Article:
I love Halloween. What’s not to like? It’s a holiday of a sort, adults get to dress up in costume and no one thinks it strange, there’s candy, and it doesn’t involve family stress like Thanksgiving and Christmas. It’s like a stag/hen night in a way, your last night of freedom and fun before a lifetime of marriage and commitment (or insert here “two months of present shopping, gift-wrapping, party-going, overeating, traveling and family dys”fun”ction).
My mother knows how much I love Halloween so despite my middle age she sends me a card every year in honor of the day. I still think she sends it out of guilt as one year she made the off-handed comment that she wouldn’t be buying candy that year because she didn’t have any children. We may not be much, but my brother and I took umbrage with the comment. She quickly tried to cover the gaff by saying she meant that she didn’t have any children “that came to her neighborhood”, but words hurt.
I elaborately carve at least two pumpkins and alight them at the front door to beckon the kids. We only buy “good candy”; brand name chocolate bars and such, nothing that I would have scoffed at when I was 12. And despite the fact that the doorbell is akin to a starter pistol to our dogs, we settle in to spend 3 hours listening to them bark uncontrollably from the back bedroom while we pump the neighborhood kids full of empty calories and admire the year’s costumes. Our all-time favorite is still the two pre-teen boys who came to our door a couple of years ago; one dressed as Tony Romo, the other as Jessica Simpson with fake ta-tas, mini-skirt and a blonde wig.
A few years ago my Halloween card arrived in a box along with a pumpkin decorating “kit” in it. I put the word “kit” in quotes, because I use the term VERY loosely. The “kit” consisted of a few pieces of stamped metal in a bag. When you laid them out it was apparent that it was a cat – or at least part of a cat – the body of the cat is where the pumpkin comes in. That’s it. No instructions. No picture of how cute your pumpkin kitty will be after you quickly and professionally stab the various metal parts into your pumpkin “as shown in picture”; just a bag of body parts. Now before you think my husband and I are complete idiots, the head and the tail were obvious, however the 4 feet/leg pieces were shaped like nothing I’d ever seen on a cat before. It was enough to make a veterinarian scratch his head.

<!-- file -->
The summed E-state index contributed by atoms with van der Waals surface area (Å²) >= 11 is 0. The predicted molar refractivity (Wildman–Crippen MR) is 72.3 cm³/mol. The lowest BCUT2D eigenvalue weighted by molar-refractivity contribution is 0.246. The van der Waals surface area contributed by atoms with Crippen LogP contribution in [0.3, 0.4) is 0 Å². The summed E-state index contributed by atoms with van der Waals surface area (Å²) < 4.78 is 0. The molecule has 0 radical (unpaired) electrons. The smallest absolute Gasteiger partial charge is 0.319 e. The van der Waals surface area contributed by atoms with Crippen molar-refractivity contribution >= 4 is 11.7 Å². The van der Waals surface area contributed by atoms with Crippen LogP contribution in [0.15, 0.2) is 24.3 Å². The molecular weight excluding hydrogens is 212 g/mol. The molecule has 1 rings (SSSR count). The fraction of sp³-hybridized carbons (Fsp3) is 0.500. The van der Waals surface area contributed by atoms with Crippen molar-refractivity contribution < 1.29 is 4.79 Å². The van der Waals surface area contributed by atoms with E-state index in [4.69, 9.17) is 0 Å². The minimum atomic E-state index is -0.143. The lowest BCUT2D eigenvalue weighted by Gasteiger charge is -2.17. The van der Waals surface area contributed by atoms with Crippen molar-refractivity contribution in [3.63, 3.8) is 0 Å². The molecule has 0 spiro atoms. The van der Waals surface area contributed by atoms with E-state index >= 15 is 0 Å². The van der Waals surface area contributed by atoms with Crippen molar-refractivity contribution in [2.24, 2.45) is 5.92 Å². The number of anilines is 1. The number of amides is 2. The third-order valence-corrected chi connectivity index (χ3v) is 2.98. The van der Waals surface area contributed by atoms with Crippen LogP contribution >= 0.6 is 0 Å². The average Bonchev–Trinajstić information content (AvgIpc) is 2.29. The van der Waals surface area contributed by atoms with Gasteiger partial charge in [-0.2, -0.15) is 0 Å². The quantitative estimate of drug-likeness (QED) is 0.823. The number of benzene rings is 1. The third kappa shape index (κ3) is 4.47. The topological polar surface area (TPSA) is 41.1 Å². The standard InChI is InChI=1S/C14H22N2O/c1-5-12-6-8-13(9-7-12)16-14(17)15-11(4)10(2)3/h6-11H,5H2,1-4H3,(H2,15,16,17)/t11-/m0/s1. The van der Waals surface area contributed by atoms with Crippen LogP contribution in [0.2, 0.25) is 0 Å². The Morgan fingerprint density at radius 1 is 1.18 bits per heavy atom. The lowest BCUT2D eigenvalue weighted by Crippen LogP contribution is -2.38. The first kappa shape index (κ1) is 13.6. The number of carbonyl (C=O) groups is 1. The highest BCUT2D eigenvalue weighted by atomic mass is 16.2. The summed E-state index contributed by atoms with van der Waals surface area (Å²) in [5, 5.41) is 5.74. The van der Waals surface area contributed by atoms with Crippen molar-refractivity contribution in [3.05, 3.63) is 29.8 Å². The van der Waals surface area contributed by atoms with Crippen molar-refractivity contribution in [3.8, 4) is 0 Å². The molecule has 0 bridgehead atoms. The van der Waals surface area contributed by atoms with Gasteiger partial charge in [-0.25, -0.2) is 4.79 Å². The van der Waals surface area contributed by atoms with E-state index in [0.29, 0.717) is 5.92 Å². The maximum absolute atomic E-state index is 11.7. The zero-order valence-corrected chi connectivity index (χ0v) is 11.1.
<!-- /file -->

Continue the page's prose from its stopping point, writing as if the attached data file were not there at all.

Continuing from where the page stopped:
I figured that once we had the actual pumpkin, assembly would become apparent. Nope. After an exhaustive search (I do recall my husband mumbling “just shoot me now” once or twice) for the perfectly shaped pumpkin body for our cat, we (two grown adults of average intelligence) spent the better part of an hour trying to figure out how the 4 feet/legs were to be installed onto our amputee kitty. We finally settled on a configuration that looked the most anatomically correct however it didn’t provide the necessary stabilization to keep the cat from occasionally tipping over. On more than one occasion I left the front door to find our kitty face down in the entryway as if in a drunken stupor.
It was our UPS man that eventually pointed out that while cute, he thought that the cat would look more normal if we swapped the front legs to the back and vice versa – and that might also keep kitty from face-planting. Worked like a charm, and yes kitty did look more normal afterward too. I took a picture so that I would have it as a reference the following year on how to assemble kitty; I was going to attach it here but I can’t find it. I don’t see kitty making another Halloween appearance until I do; we’ve had the same UPS man for years.